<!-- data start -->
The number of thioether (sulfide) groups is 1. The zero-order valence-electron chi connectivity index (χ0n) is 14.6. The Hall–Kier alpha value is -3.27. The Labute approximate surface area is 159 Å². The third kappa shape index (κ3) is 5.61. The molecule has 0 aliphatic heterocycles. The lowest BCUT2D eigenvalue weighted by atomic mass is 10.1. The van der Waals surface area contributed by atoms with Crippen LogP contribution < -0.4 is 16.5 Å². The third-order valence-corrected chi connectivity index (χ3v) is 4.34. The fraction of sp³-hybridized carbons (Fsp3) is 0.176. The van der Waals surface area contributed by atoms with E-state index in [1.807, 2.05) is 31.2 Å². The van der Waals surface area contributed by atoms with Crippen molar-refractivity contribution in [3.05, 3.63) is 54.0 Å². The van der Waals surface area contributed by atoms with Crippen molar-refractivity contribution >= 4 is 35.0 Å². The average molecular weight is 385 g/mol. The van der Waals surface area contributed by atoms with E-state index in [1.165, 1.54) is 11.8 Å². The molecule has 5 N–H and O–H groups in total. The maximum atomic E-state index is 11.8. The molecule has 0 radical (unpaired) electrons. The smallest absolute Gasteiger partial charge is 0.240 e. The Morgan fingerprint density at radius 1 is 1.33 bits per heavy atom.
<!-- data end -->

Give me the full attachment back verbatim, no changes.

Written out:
The number of thioether (sulfide) groups is 1. The zero-order valence-electron chi connectivity index (χ0n) is 14.6. The Hall–Kier alpha value is -3.27. The Labute approximate surface area is 159 Å². The third kappa shape index (κ3) is 5.61. The molecule has 0 aliphatic heterocycles. The lowest BCUT2D eigenvalue weighted by atomic mass is 10.1. The van der Waals surface area contributed by atoms with Crippen LogP contribution < -0.4 is 16.5 Å². The third-order valence-corrected chi connectivity index (χ3v) is 4.34. The fraction of sp³-hybridized carbons (Fsp3) is 0.176. The van der Waals surface area contributed by atoms with E-state index in [1.807, 2.05) is 31.2 Å². The van der Waals surface area contributed by atoms with Crippen molar-refractivity contribution in [3.05, 3.63) is 54.0 Å². The van der Waals surface area contributed by atoms with Crippen molar-refractivity contribution >= 4 is 35.0 Å². The average molecular weight is 385 g/mol. The van der Waals surface area contributed by atoms with E-state index in [1.165, 1.54) is 11.8 Å². The molecule has 5 N–H and O–H groups in total. The maximum atomic E-state index is 11.8. The molecule has 0 radical (unpaired) electrons. The smallest absolute Gasteiger partial charge is 0.240 e. The Morgan fingerprint density at radius 1 is 1.33 bits per heavy atom.